5. Focus on being thankful. Have thankfulness moments throughout the day where everyone has to list three things for which they are thankful and no one can repeat what someone else has said. It’s nearly impossible to be grumpy and thankful at the same time.

When our families’ spirits are crushed, we have to be intentional about creating an atmosphere for a cheerful heart. Sometimes our kids just need us to take a break and create a new atmosphere. Create a joyful home today.

Linking up today with Denise in Bloom.

Mired in the Muck of Mommyhood

Courtesy Ambro

Just. Go. To. Sleep. That was my thought and my prayer about 9 last night as my daughters argued about whether the bathroom light should be on or off.

It has been a long, long afternoon and evening. One daughter came home distraught over a bad grade on a test. The other daughter was frustrated that no one was paying any attention to her because we were trying to figure out how to help the other daughter. We shed enough tears last night to sink the Titanic. It was drama with a capital D.

By 9 p.m., I was done. D-O-N-E. After solving the bathroom light issue with the inspired statement of “The next person who talks is going to bed at 7 tomorrow night,” I sat down to ponder my Bible study homework on joy. I know, go ahead and laugh. I was anything but joyful at that moment. I was mired in the muck of mommyhood. I was having a hard time seeing past the drama of today to the joy of eternity. I just wanted my children to go. to. sleep.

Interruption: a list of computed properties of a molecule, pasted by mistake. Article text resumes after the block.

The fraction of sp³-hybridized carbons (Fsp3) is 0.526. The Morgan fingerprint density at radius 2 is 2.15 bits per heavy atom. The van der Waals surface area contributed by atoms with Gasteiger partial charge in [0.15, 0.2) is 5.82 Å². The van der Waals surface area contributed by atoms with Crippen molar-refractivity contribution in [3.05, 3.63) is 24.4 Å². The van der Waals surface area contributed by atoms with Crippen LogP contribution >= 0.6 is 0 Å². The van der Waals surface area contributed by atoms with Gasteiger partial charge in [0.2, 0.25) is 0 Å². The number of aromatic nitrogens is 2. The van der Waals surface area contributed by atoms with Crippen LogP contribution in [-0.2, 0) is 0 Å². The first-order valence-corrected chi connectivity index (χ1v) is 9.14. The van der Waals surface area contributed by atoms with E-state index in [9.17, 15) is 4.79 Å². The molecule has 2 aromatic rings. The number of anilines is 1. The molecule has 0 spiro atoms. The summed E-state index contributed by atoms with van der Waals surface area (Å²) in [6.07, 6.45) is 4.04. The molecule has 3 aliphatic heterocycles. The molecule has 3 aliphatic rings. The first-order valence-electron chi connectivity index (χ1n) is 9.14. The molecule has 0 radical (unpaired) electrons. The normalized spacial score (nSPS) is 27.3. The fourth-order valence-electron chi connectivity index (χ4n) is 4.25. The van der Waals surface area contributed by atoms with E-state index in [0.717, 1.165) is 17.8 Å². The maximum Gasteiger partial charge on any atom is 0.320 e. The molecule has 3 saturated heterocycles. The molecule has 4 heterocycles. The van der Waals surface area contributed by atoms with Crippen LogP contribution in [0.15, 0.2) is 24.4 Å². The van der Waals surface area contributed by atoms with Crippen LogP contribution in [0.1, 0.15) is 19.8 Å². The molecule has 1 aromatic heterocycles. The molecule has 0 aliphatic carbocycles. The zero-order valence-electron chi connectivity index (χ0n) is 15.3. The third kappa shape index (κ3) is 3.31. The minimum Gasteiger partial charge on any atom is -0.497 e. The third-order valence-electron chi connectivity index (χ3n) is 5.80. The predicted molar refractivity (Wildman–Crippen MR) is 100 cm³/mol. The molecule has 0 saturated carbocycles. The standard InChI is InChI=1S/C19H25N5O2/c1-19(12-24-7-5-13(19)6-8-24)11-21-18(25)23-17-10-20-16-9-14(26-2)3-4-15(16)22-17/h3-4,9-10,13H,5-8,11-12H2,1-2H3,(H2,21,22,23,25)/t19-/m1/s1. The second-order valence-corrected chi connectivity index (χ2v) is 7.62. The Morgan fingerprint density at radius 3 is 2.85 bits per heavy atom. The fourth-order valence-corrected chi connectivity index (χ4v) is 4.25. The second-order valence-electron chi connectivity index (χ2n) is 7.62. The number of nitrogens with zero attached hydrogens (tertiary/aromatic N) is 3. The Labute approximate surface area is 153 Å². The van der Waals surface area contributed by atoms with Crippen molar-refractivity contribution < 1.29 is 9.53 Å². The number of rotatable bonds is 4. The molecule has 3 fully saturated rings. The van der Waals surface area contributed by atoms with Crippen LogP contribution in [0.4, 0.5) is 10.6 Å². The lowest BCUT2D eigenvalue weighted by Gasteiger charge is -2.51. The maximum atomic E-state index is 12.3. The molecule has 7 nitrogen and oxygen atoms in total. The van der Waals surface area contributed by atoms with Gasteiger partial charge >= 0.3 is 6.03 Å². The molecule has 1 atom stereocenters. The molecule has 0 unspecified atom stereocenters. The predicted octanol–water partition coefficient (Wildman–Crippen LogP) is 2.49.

It’s easy to get caught up in the drama of our daily lives. It’s easy to focus on everything that has gone wrong. It’s easy to just want our kids to go away for a few minutes so we can get just a moment to think. It’s easy to let our circumstances suck away our joy.

But our joy isn’t dependent on the moment. It isn’t dependent on the circumstance. It isn’t dependent on having a drama-free evening. It’s dependent on God. Our joy is based in Him, and He never changes. He never fails. He never stops loving us — even in our inspired mommy moments.

When we’re mired in the muck, thinking we can’t go any further, when all we want is a moment of peace, God is still there, and He’s still a source of joy. Our joy is found in knowing who God is, in knowing that He loves us enough to send His Son to die in our place so that we could have a relationship with Him. There’s no greater reason to be joyful.

And that joy can pervade our lives even in the midst of whatever drama your household creates. It can make your heart sing even in the most frustrating moments of mommyhood. It can change your attitude and the attitudes of those in your home.

So, today, my prayer is straight from Psalm 51:12: “Restore to me the joy of your salvation and grant me a willing spirit, to sustain me.” I hope you’ll make it your prayer, too, so that we can have joy even when we’re slogging through the muck of mommyhood.

Linking up today with Time-Warp Wife.

Let Me Be Singing When the Evening Comes